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I special carefully to make thin biscuit to   cover the size of each oblong choux pastry. After put in the oven I like to keep watching these Éclairs rising and adjust the temperature if needed until they fully puffed.

P.S. : Use piping bag (or tube) to pipe lightened pastry cream before serve. Dust icing sugar to make the eclairs more prettier just like a light snow fall.  (I miss it out for photo)

  • Room temperature does effect while rolling biscuit. Make sure the room is not too warm or hot.

We hope you like as we do and have a lovely springs! 

Biscuit Style ~ Vanilla Éclairs

Recipe courtesy ~ Laduree Sucre, Paris ~

Biscuit Topping

100 grams Unsalted butter, very cold

125 grams Cake flour

125 grams fine granulated sugar (caster sugar)

1 teaspoon Pure vanilla extract

Lightened pastry cream {Lightened Crème Pâtissière} 

1 Vanilla bean (Last minute, I couldn’t find a vanilla bean in a pantry so I replace it with 1 Tbsp of Pure Vanilla extract )

400 ml Whole Milk (This presentation use 2% milk)

4 egg yolks

80 grams sugar (This presentation use fine granulated sugar)

30 grams Cornstarch

25 grams Unsalted Butter (at room temperature)

125 grams Fresh cream (is the same of heavy cream or double cream)

Choux Pastry

Recipe courtesy ~ Chef Gordon Ramsay ~ Related video ~ Profiteroles

  • 125 ml milk
  • 200 ml water
  • 150 g plain flour (I use 100 grams all purpose flour and 50 grams of cake flour)
  • 1 tsp golden caster sugar (This presentation use fine granulated sugar)
  • ½ tsp salt
  • 100 g unsalted butter
  • 4 medium eggs, lightly beaten

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Prepare Biscuit topping

DSC_06331. Cut the chilled butter into small pieces, then mix together with the flour, sugar and vanilla till well combined. 2. Bring the mixture together into a ball by hand and chill in refrigerate for an hour. 3. After one hour, take the biscuit topping out of the fridge and lightly knead to soften, then place between two sheets of non-stick baking paper or plastic wrap and roll flat to about 1-2mm thick. Cut into rectangles about 4cm x 12cm, to make sure that it completely covers the eclairs and hangs off the sides.prepare for Choux Pastry

  •  (Keep biscuits that already cuts in a refrigerator until ready to use)

**While biscuit is chilling we can make Choux Pastry***

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Making Choux Pastry | baking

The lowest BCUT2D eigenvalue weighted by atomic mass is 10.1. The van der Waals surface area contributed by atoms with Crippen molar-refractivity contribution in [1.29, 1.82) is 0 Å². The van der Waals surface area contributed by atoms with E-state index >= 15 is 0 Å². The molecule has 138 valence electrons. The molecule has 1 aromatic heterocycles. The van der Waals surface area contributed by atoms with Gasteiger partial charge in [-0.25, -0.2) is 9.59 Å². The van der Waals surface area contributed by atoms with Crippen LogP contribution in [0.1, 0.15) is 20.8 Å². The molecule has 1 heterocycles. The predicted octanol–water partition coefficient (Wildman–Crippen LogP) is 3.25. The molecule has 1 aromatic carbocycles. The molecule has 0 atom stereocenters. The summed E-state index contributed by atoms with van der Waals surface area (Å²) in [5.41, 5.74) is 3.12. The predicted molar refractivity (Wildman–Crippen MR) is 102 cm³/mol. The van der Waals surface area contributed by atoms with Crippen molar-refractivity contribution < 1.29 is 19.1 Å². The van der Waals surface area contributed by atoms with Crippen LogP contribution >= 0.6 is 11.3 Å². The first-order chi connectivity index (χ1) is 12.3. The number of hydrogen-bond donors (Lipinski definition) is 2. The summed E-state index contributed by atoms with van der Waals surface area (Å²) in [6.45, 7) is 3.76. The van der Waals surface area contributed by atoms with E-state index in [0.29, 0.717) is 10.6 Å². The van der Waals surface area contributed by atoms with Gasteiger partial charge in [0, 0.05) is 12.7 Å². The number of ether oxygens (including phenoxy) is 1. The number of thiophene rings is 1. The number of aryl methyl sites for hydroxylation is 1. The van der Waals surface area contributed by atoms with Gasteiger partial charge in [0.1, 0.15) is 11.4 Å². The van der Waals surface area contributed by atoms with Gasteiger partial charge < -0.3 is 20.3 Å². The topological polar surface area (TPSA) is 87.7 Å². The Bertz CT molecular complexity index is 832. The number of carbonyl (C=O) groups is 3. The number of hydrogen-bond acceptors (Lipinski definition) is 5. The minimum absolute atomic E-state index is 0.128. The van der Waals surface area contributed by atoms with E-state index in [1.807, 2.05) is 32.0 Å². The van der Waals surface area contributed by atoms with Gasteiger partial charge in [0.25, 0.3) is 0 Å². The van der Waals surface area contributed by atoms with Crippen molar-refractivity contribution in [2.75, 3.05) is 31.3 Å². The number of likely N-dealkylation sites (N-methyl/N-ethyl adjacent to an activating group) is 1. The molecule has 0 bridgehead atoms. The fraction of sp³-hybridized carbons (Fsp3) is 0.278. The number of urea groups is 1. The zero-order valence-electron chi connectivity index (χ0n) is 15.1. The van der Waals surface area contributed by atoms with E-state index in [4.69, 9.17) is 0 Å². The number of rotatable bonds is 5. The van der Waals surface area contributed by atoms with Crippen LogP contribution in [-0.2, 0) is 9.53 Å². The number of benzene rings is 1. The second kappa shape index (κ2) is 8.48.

DSC_06661. Preheat the oven to 392 Farenheit (200 celcius). Sift the flour and salt into a bowl. Place the milk, cold water, salt, sugar into a pan and set over a low heat. Once the sugar and salt has dissolved add the butter. Once the butter has melted, bring to a rolling boil. Turn off the heat then tip in the flour and beat vigorously with a wooden spoon. As soon as the mixture starts to come away from the side of the pan, stop beating and tip onto a plate to cool. 2. Return the mixture to the pan, then gradually beat in the eggs, a little at a time, mixing well between each addition, until you have a smooth paste. (Alternatively, transfer the mix to an electric mixer and DSC_0669gradually add the eggs while the mixer is running on a low setting). Until the dough is smooth and glossy. 3. Fill a large piping bag with a 1″ / 2.5cm round tip and pipe out long ‘sausages’ about 10cm long onto a tray lined with baking paper. Make sure to leave about 10cm between each pastry to leave room for them to spread. 4. Bring biscuit topping out from a refrigerator. 5. Place each rectangle of ‘biscuit’ topping on top of each eclair, then bake for 10 minutes, then lower a temperature to 350 Farenheit  and allow to bake for until they are golden on top and fully puffed up.  Set aside to cool before filling.

(Below slides show : making Choux pastry)

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Making The Lightened crèam Pâtissière {Lightened pastry cream}

DSC_07621. Whisk together the egg yolks and sugar, then add the corn starch and whisk till mixture becomes pale yellow and thickened. 2. Set aside and scrape the vanilla into the milk and bring to a simmer. 3. Slowly pour the milk into the egg yolk mixture in a thin stream while constantly beating. 4. Pour back into the saucepan and bring to a boil while whisking, making sure to scrape down the sides. 5. Leave the mixture to cool for about 10 minutes so that it’s no longer boiling, then briskly whisk in the butter till the mixture is smooth and glossy. 6. Scrape the mixture into a non-reactive bowl and keep tightly covered with plastic wrap till ready to use. Once you’re ready to fill the eclairs, beat the cream to firm peaks then carefully mix together the cream and the pastry cream with a spatula. 7. Fill a piping bag with the mixture then pipe each eclair with the pastry cream in three places and dust with icing sugar before serving! You can actually store the unfilled pastries for up to a week in an airtight container, but after filling them up it’s best to store them in the fridge for no more than 2-3 days at most otherwise the filling will seep into the pastry and begin to make it soggy.